Freshwater conservation

An interesting announcement at <dgAlert@developmentgateway.org>:


An Economic Analysis of the Livelihood Impacts of Freshwater Conservation Initiatives

Freshwater ecosystems play an important role in all our lives. They are the mechanism whereby water is gathered and delivered for human use. They provide important services that are conservatively valued at hundreds of billions of dollars. In the developing world particularly, proper functioning of freshwater ecosystems have a proportionately greater impact on the livelihoods, health and security of the poor. MDG number 7 particularly aims to ensure environmental sustainability, including to “reduce by half the proportion of people living without sustainable access to safe drinking water”. However, the recently published Millennium Ecosystem Assessment concluded that the degradation of ecosystem services is a significant barrier to achieving the MDGs, and this impediment could grow significantly over the next 50 years. The harmful effects of ecosystem service degradation will continue to be borne disproportionately by the poor, and they are often the principal drivers of poverty and social conflict. The links between ecosystem services and poverty are strong. It is therefore essential to recognize and maximise the potential linkages between freshwater ecosystem conservation and poverty reduction. With this imperative in mind, WWF and its partner organizations are developing and implementing conservation projects with clear ecological goals and ambitious aims for improvements in livelihoods. The cases presented in this report illustrate how these links can be made successfully.

Green revolution in Africa

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Alliance for a Green Revolution in Africa (AGRA)

September 8, 2006;
press release

Bill & Melinda Gates, Rockefeller Foundations Form Alliance to Help Spur “Green Revolution” in Africa

Major Effort to Move Millions of People out of Poverty and Hunger Begins with a $150 Million Investment to Improve Africa’s Seed Systems

SEATTLE, NEW YORK – The Bill & Melinda Gates Foundation and the Rockefeller Foundation announced today that they will form an alliance to contribute to a “Green Revolution” in Africa that will dramatically increase the productivity of small farms, moving tens of millions of people out of extreme poverty and significantly reducing hunger.

“The original Green Revolution was a huge success in many parts of the world,” said Judith Rodin, president of the Rockefeller Foundation. “Unfortunately, in Africa, while there are many positive efforts, momentum is going the other way. Over the past 15 years, the number of Africans living on less than a dollar a day has increased by 50 percent. Working with the Bill & Melinda Gates Foundation and with African leaders, farmers and scientists, we’re committed to launching an African Green Revolution that will help tens of millions of people who are living on the brink of starvation in sub-Saharan Africa.”

Over the long term, the partnership, called Alliance for a Green Revolution in Africa (AGRA), intends to improve agricultural development in Africa by addressing both farming and relevant economic issues, including soil fertility and irrigation, farmer management practices, and farmer access to markets and financing. Almost three-quarters of Africa’s land area is being farmed without improved inputs such as fertilizer and advanced seeds.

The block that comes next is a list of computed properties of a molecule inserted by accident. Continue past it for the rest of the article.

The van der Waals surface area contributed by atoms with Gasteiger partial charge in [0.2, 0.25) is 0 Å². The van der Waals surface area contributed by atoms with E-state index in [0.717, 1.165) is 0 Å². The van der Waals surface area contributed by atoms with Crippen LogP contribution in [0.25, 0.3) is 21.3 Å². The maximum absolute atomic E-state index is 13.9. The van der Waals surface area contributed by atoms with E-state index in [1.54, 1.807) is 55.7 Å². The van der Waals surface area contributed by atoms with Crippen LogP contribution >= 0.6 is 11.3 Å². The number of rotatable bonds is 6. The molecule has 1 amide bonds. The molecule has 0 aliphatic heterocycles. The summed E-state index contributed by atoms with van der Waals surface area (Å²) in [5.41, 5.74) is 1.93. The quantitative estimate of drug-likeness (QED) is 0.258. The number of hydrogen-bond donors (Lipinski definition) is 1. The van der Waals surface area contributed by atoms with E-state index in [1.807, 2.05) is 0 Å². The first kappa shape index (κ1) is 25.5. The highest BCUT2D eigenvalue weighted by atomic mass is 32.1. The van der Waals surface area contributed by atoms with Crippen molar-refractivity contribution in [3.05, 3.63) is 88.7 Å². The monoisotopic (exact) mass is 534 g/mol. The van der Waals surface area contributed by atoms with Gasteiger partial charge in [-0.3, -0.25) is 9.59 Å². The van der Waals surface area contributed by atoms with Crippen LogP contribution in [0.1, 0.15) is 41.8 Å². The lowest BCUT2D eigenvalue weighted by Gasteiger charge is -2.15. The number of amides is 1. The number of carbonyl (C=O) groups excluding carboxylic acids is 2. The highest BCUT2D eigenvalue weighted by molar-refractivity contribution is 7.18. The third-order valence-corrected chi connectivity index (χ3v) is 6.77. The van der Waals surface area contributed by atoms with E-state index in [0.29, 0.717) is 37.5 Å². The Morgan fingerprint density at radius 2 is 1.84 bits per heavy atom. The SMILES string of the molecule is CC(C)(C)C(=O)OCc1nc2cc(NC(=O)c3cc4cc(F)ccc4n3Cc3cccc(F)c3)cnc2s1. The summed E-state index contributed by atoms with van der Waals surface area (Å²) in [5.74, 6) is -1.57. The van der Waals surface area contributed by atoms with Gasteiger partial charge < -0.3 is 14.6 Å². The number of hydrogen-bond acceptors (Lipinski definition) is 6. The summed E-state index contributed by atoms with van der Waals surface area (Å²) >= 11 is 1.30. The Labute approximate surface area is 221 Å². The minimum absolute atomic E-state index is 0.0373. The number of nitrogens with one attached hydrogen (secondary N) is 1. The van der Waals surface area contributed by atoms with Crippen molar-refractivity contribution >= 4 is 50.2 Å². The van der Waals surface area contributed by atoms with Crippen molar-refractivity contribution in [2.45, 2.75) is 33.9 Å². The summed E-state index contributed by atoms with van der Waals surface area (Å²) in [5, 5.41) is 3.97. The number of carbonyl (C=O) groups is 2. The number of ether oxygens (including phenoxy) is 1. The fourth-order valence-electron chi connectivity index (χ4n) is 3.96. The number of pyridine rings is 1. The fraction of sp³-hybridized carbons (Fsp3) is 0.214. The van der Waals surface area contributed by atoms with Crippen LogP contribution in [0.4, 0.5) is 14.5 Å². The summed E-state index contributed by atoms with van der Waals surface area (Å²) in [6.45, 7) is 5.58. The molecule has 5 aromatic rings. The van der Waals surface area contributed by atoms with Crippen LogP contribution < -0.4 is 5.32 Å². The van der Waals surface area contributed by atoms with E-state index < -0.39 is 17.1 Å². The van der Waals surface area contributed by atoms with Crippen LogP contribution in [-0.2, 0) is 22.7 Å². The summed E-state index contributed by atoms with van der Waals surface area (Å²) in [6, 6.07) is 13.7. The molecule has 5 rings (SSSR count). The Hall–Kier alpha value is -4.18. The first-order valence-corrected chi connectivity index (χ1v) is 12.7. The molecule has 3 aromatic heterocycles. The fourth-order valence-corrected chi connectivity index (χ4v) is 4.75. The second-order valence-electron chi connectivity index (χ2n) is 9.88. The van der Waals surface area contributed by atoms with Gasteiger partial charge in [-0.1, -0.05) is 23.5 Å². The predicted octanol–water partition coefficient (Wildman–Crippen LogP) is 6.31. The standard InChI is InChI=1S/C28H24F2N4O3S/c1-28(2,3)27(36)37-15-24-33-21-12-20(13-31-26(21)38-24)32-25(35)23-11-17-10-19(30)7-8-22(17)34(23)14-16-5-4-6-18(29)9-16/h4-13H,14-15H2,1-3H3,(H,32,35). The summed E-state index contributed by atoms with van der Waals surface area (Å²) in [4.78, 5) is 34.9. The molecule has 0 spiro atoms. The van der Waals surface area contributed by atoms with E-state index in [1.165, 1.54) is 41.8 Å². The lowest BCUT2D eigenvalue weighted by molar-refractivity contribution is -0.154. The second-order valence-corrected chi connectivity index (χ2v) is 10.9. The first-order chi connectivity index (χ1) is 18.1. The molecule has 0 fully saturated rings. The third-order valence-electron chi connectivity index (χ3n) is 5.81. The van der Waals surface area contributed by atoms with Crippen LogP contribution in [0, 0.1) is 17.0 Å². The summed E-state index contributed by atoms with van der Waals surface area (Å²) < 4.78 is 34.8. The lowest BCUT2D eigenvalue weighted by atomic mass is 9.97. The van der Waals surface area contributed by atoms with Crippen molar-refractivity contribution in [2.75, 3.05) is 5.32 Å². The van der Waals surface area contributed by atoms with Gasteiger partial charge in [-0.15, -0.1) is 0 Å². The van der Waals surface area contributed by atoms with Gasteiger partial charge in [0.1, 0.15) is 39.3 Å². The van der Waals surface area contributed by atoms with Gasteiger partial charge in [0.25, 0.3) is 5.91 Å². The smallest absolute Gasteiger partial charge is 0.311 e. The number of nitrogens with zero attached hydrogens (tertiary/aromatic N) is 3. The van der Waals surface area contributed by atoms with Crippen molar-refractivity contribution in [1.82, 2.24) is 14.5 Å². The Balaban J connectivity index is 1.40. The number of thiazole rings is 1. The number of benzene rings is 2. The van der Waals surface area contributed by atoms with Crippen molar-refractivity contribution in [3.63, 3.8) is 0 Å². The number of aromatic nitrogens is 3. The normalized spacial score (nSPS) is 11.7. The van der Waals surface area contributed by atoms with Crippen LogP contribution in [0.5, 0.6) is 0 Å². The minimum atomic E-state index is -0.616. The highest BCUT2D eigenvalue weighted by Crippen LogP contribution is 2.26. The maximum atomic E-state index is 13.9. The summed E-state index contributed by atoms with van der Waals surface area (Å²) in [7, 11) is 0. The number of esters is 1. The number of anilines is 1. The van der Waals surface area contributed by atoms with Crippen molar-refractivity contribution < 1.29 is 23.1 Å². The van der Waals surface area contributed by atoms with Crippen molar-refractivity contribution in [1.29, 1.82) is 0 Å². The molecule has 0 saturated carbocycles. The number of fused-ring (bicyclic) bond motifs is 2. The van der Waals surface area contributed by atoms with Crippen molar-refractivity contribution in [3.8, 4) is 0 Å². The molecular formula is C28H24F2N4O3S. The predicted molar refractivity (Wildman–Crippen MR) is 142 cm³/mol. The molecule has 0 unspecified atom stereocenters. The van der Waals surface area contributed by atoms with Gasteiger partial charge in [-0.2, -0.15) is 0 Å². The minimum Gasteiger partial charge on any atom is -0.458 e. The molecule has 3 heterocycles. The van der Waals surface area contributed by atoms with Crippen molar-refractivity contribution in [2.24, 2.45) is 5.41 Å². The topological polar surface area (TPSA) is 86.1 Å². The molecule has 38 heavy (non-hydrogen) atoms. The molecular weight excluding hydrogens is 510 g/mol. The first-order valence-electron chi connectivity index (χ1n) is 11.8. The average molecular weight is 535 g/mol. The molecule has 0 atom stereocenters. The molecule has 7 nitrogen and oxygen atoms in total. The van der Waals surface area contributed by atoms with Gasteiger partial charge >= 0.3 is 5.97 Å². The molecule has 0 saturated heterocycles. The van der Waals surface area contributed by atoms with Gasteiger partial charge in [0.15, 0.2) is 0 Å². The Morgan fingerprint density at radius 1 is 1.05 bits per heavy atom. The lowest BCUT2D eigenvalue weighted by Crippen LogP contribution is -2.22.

“No major region around the world has been able to make sustained economic gains without first making significant improvements in agricultural productivity,” said Bill Gates, co-chair of the Gates Foundation. “In Africa today, the great majority of poor people, many of them women with young children, depend on agriculture for food and income and remain impoverished and even go hungry. Yet, Melinda and I also have seen reason for hope – African plant scientists developing higher-yielding crops, African entrepreneurs starting seed companies to reach small farmers, and agrodealers reaching more and more small farmers with improved farm inputs and farm management practices. These strategies have the potential to transform the lives and health of millions of families. Working together with African leaders and the Rockefeller Foundation, we are embarking on a long-term effort focused on agricultural productivity, which will build on and extend this important work.”

Continue reading Green revolution in Africa



Pour ceux qui s’intéressent aux variétés de plantes potagères

Manuel de production de semences


Collection planétaire de variétés potagères

“ Semences de Kokopelli ”, dans sa sixième édition, se présente pour la première fois en quadrichromie. L’ouvrage est en grand format, avec 648 pages couleur, 927 photos et une couverture cartonnée.

L’auteur est Dominique Guillet. L’introduction est de Jean-Pierre Berlan, directeur de recherches INRA.


Par rapport à la 4 ème édition, les nouvelles rubriques de la 6 ème édition comprennent: 257 nouvelles photos; de nouveaux articles; des témoignages sur Semences sans Frontières; les processus d’érosion génétique; les chimères génétiques dans divers pays du monde; des chapitres sur le blé, le seigle, l’orge, l’artichaut, la stevia … L’ouvrage fait également 140 pages de plus.

Il présente tout d’abord 50 pages d’articles sur la biodiversité, la confiscation du vivant, la folie des chimères génétiques.

C’est un manuel de production de semences pour le jardin familial avec des informations très détaillées permettant à tous les jardiniers, et maraîchers, de produire leurs propres semences en toute pureté variétale. Semences de Kokopelli présente aussi une analyse précise des processus d’érosion génétique pour chaque espèce alimentaire ainsi que des informations récentes quant à la présence de plantes transgéniques alimentaires dans diverses parties du monde. Cet ouvrage présente une collection planétaire de 2700 variétés et espèces principalement alimentaires.